7. Recently, Wells et al. (2009) have argued that T. carnifex was a climber after all, pointing to pedal morphology. As they discuss, heavy animals like bears and gorillas can certainly climb trees. This misses the mark: Finch and Freedman’s complaint is not that something as large as T. carnifex couldn’t climb a tree, but that it couldn’t climb a tree in a koala-like manner. Especially in light of Wroe et al. (1999)’s weight estimates, I think this fairly convincing.

  8. See Thomason (1991) for extended discussion of the idealizations made, and their justifications (in particular, estimations using beam-theory are contrasted with independent in vivo tests of bite force).

  9. The centroid of a two dimensional object is (informally) the point at which it would, were it a cardboard cut-out, balance perfectly on the tip of a pencil.

  10. Leah Schwartz has pointed out to me that things are not as cut and dry as they appear: whether such out-competition really occurred is difficult to establish. I don’t think this undermines the philosophical point of the discussion, however.

  11. However, Bennett and Goswami (2013) have since produced further evidence of less disparity across marsupial skulls than placental skulls.

  12. ‘Bracketed’, in reference to ‘phylogenetic bracketing’.

  13. Thanks to Brett Calcott for suggesting the inclusion of the environment. Although the bracketed models considered in T. carnifex reconstruction do not index inferences to environments, some do. Particularly in cases where evolutionary convergences are exploited to support adaptationist hypotheses (see Currie 2013).

  14. For instance, there are many ways of getting around trade-offs and this can make optimality models misleading. Erickson et al. (2004) have argued that T. rex had two distinct ontogenetic stages: a juvenile stage characterized by fast running speeds and feathers, and a slow, featherless adult packing a major bite. They speculate that the animal hunted in packs, the smaller animal catching and harrying prey, allowing their mature conspecifics to catch up for the kill. If there is a tradeoff between size and speed in Tyrannosaurids, this is a way of solving it: although I doubt it would be represented in an optimality model.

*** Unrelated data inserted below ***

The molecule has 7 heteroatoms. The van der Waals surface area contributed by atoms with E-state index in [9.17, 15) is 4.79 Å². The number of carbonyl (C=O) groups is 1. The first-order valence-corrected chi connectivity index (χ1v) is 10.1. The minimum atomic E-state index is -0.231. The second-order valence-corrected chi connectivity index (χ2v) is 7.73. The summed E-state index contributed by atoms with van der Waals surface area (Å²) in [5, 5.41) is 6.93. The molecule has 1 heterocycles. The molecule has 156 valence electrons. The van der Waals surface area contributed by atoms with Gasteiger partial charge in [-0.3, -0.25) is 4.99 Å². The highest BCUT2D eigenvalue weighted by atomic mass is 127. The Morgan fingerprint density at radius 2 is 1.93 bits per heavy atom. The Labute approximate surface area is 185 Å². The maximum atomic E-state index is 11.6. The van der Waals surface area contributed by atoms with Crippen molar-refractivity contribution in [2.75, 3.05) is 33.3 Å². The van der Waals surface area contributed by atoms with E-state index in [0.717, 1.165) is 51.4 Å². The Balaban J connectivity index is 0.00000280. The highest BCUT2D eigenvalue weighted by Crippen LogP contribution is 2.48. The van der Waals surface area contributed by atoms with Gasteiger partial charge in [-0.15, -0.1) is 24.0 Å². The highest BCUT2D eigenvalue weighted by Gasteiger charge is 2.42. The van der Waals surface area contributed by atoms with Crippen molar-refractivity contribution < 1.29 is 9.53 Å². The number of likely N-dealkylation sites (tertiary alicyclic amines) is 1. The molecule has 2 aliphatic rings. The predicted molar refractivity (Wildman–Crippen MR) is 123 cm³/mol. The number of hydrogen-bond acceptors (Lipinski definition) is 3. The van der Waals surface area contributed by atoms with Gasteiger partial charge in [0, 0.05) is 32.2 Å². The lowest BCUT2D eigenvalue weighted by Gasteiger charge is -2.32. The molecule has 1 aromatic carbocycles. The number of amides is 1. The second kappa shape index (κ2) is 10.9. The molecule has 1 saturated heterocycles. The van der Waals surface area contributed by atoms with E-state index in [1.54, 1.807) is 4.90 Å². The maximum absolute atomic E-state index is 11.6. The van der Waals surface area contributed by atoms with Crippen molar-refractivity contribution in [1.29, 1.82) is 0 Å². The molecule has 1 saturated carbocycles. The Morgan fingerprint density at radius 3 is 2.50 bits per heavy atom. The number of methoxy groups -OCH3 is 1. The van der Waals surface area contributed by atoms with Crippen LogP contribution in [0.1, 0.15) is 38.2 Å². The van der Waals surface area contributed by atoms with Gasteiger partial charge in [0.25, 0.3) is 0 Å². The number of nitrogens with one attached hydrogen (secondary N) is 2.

15. See, for example, Brandon (2013), Amundson and Lauder (1994), Griffiths (2006), Cummins (1975), Preston (1998).

  16. A referee points out that that, if pessimists are right and many facts about the past will remain unknown to us, then this defence of functional conflation will be much stronger. There is, then, something of a tension between my argument against pessimism, and my argument that a lack of information about the past can justify conflation. If the former argument is right, the scope of the latter argument will decrease. I don’t see this tension as problematic: even the most optimistic attitude to the historical sciences ought to allow that, at least sometimes, the past will remain hidden—and in those cases, some conflation might be allowable.


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This paper was presented at the 7th Munich-Sydney-Tilburg philosophy of science conference, “Evolutionary Thinking”, as well as at Calgary and Otago Universities. I’m grateful to these audiences for their feedback. Maureen O’Malley, Leah Schwartz and Brett Calcott read drafts and provided incisive, constructive comments. The paper also benefitted greatly from the generous input of two anonymous referees.

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Currie, A. Marsupial lions and methodological omnivory: function, success and reconstruction in paleobiology. Biol Philos 30, 187–209 (2015).

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  • Historical science
  • Paleobiology
  • Function
  • Methodology
  • Scientific success
  • Reconstruction